Monday, August 2, 2010: 1:30 PM-5:00 PM
303-304, David L Lawrence Convention Center
Katherine L. Martin
Eastern forests are currently undergoing dramatic shifts in composition, structure, and function as a result of the invasive insect, the hemlock woolly adelgid (Adelges tsugae, HWA). This invasive pest is causing widespread mortality in eastern hemlock (Tsuga canadensis (L.) Carrière). Without any resistance, eastern hemlock is experiencing widespread mortality throughout its range, which extends from the southern Appalachians to the northeast. This disturbance is a particular concern because eastern hemlock has been identified as a foundation species, which defines the ecosystem properties and microclimate of its community, providing habitat for a unique suite of species. As mortality expands, vast areas, including vital riparian forests adjacent to headwater streams, are experiencing large-scale transitions with implications for ecosystem dynamics at fine and landscape scales. These transitions will vary across regions. In particular, current understanding indicates HWA impacts are exacerbated in warmer southern regions with accelerated rates of spread and mortality. In northern areas of New England, the Lake States, and Canada, HWA is thought to be constrained by winter temperatures. However, future climate models indicate that only the northern most areas of hemlock’s US range will experience mimimum winter cold below HWA’s critical threshold. There is also concern that HWA is developing greater cold tolerance at the northern edge of its range. Thus, combining data from forests that across the range and invasion chronosequence will allow development of macro-scale understanding prior to further advancement of the northern front.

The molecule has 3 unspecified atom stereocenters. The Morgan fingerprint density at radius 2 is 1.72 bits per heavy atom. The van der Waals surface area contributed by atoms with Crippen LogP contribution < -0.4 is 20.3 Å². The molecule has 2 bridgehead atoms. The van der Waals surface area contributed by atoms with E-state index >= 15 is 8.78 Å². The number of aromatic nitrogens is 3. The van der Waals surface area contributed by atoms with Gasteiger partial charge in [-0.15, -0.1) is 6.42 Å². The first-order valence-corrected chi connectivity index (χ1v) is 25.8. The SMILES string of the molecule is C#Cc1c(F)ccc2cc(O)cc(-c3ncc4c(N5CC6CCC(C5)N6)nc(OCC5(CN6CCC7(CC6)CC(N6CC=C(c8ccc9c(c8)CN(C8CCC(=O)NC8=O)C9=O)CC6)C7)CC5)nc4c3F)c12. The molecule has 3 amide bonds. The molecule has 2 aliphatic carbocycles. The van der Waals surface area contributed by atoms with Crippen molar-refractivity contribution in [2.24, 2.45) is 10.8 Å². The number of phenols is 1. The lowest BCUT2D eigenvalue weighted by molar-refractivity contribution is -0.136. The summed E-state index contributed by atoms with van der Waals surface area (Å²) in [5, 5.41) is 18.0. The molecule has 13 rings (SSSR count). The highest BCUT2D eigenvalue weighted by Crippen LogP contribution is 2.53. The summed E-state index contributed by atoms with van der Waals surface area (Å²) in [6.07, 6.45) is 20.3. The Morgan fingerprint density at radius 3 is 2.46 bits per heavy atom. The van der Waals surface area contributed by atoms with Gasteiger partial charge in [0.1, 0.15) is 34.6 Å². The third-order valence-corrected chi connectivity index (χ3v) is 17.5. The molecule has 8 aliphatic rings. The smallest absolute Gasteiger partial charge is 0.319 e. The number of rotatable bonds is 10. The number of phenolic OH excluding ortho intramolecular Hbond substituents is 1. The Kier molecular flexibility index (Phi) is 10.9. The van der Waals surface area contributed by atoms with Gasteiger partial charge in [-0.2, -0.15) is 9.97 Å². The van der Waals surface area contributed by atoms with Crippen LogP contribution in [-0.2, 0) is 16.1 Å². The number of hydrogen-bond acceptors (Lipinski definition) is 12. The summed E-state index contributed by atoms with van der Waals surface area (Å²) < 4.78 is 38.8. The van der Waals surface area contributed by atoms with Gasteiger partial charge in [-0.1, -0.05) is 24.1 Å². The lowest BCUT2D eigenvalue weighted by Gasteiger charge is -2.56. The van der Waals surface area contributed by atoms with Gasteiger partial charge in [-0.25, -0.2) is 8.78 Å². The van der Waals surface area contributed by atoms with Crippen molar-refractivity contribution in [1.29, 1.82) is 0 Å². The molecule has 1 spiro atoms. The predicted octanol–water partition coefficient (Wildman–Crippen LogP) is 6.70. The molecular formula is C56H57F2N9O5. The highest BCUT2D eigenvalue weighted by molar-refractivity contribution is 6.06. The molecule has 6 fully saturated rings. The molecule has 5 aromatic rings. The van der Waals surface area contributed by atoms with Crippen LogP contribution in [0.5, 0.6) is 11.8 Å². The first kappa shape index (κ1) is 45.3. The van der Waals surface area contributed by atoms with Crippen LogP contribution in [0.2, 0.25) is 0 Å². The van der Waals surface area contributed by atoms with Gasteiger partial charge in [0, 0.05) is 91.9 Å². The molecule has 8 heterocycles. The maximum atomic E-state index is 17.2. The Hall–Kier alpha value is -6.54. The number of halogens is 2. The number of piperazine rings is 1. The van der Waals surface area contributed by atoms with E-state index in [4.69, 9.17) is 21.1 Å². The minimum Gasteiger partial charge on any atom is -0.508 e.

Our proposed session brings together researchers from across the range of eastern hemlock, from the northeast to the central and southern Appalachians. At the same time, our speaker list combines researchers with years of hemlock data and expertise with investigators who have more recently incorporated HWA-related questions in their research. We have also targeted presentations on scales from tree physiology to remote sensing. The session should serve as a platform for speakers and ESA members to engage in discussion and synthesis of the widespread forest change resulting from HWA. Greater understanding will contribute to improved reality in modeling and contribute to forest management, conservation, and restoration planning. Hemlock mortality is both a regional concern throughout the east, as well as a local concern for Pittsburgh and western Pennsylvania.